Pot registry in decline in Routt County, state
Number of medical marijuana patients has dropped here and across state
March 6, 2012
Registered medical marijuana cardholders in 2011
Date, Colorado, Routt County
Dec. 31, 82,089, 778
Nov. 30, 80,558, 752
Oct. 31, 88,872, 826
Sept. 30, 102,592, 984
Aug. 31, 121,476, 1,135
July 31, 127,816, 1,179
June 30, 128,698, 1,190
May 31, 127,444, 1,183
April 30, 126,005, 1,170
March 31, 123,890, 1,143
Feb. 28, 121,430, 1,118
Jan. 31, 118,895, 1,089
Source: Colorado Department of Public Health and Environment
Steamboat Springs — The number of registered medical marijuana patients has decreased 35 percent in Routt County since June 2011, a trend that mirrors statewide numbers.
As of Dec. 31, 2011, the state Department of Public Health and Environment reported 82,089 registered medical marijuana cardholders across Colorado. That's down from a high of 128,698 on June 30, 2011. In Routt County, the number of cardholders dropped from 1,190 to 778 during the same time frame.
Mark Salley, a Department of Public Health and Environment spokesman, wouldn't speculate as to the reason for the decline.
"You could probably ask 10 different people and get 10 different answers," he said this week. "I don't want to speak as the authority on this because there's a lot of viewpoints as to why the registry numbers have fallen."
The Department of Public Health and Environment maintains the registry in addition to being the state agency responsible for reviewing patient applications. Those applications must include a doctor's recommendation, as is required by the constitutional amendment approved by Colorado voters in 2000.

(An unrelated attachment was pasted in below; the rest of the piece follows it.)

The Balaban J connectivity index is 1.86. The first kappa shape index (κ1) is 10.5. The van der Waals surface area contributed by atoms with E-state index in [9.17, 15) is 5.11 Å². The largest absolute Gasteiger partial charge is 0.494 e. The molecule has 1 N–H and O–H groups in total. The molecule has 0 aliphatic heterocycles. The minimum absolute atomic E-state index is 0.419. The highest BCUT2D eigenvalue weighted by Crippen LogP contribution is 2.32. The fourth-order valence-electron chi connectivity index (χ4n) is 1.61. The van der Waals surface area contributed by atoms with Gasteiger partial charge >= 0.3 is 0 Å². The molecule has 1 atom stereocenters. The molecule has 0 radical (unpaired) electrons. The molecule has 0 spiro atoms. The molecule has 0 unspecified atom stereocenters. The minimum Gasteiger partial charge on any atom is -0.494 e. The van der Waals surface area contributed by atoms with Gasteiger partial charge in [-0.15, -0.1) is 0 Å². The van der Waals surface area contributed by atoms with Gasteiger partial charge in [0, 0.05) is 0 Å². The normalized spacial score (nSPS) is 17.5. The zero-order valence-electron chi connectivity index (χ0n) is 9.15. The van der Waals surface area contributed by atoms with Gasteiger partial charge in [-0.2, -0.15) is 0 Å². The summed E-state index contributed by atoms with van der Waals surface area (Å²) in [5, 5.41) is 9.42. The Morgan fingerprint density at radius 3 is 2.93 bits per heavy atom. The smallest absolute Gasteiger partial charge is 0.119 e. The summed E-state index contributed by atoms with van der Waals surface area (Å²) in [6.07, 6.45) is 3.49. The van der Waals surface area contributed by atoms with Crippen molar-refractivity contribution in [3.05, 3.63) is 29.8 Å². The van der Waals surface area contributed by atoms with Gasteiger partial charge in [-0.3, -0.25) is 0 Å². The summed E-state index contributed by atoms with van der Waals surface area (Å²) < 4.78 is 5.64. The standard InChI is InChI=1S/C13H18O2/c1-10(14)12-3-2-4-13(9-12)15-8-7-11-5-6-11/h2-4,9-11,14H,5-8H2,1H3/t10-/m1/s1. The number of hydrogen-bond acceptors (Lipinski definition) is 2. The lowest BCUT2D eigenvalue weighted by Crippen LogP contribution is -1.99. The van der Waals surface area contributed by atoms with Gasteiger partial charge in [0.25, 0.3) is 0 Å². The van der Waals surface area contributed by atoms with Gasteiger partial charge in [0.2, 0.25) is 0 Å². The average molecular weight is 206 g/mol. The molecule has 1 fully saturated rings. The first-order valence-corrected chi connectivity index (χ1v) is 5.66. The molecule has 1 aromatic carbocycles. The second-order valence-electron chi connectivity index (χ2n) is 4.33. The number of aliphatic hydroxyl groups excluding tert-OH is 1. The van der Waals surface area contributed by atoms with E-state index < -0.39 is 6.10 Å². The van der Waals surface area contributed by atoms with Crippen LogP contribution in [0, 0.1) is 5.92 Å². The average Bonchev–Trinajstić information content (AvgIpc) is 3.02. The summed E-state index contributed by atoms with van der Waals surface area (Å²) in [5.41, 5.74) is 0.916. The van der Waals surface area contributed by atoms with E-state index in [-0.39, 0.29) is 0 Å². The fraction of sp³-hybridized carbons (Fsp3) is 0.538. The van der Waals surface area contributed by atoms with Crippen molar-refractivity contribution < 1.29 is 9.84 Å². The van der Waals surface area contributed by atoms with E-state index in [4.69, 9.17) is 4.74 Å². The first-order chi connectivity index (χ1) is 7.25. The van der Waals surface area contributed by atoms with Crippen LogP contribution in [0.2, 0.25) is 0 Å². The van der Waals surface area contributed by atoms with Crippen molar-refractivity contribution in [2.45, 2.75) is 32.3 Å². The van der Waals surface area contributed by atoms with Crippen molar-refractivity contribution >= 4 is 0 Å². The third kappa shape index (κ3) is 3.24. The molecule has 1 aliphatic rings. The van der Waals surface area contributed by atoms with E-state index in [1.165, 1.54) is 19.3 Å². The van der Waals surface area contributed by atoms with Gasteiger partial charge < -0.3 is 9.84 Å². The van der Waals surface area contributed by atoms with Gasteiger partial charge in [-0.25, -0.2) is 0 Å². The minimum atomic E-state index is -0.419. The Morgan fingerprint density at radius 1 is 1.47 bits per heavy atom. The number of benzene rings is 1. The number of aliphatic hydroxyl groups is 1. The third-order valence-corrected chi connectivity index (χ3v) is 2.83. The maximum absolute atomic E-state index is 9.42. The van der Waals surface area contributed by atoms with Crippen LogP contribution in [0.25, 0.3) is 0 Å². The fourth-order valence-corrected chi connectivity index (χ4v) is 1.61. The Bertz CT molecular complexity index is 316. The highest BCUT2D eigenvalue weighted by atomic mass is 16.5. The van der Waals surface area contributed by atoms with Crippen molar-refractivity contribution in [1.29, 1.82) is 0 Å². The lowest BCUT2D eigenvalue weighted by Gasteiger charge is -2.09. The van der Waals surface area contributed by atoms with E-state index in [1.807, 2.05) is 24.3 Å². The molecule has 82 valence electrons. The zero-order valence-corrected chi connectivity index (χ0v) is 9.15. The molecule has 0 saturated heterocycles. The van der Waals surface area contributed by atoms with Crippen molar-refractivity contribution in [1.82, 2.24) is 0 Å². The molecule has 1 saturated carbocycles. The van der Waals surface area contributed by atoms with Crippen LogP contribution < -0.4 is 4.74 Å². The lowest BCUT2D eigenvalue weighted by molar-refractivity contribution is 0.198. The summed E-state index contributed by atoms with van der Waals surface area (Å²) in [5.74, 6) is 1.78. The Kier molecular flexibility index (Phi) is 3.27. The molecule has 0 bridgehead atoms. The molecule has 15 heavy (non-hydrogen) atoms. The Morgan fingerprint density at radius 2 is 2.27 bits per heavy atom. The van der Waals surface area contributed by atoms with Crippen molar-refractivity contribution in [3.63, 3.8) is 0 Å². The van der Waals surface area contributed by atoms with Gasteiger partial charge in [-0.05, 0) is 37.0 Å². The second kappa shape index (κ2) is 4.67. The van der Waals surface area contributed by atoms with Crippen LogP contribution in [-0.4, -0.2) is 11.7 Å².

Rocky Mountain Remedies co-owner Kevin Fisher said the hassle of getting a registry card through the state — a process that can take up to several months — and the industry's changing rules and regulations likely have turned some patients away.
But even with fewer registered medical marijuana patients in Routt County, Fisher said his Steamboat Springs dispensary business hasn't been affected.
"We make a concerted effort to help patients who need to have a card renewed in Steamboat," he said. "We haven't really seen the numbers drop in our shop. We haven't seen a (one-third) drop."
D & C Medical Marijuana & Therapeutic Massage co-owner Daryl Levin also said he hasn't lost any patients. He said D & C actually is looking for a new location that would allow the business to expand.
Fisher added that other contributing factors to the registry decline could be that the "newness" of medical marijuana has worn off, and a backlog of applications being held up by the Department of Public Health and Environment.
A news release dated Dec. 9 stated that the department held 4,200 applications received between Sept. 5 and Dec. 5 to investigate whether they were fraudulent. The agency was investigating whether certain physicians signed recommendations for patients they never actually had seen, and in some cases whether a recommendation came from someone other than a physician.
Of those 4,200 applications held up by the Department of Public Health and Environment, Salley said 442 were denied. State law permits patients to reapply six months after a denial unless they win an appeal. Salley said 189 appealed the decision, and those cases are starting to be heard.
Fisher thinks the Medical Marijuana Registry will rebound, a process that appears to already be under way. The number of statewide registered medical marijuana users dipped to 80,558 on Nov. 30 but then increased in December.
The registry may become less desirable for some residents if Amendment 64 is approved by Colorado voters this fall. The amendment would make it legal for adults 21 and older to possess as much as 1 ounce of marijuana and six plants.
A previous statewide measure to legalize marijuana failed in 2006, with 59 percent of voters rejecting it. According to Steamboat Today archives, 53 percent of Routt County voters supported the measure.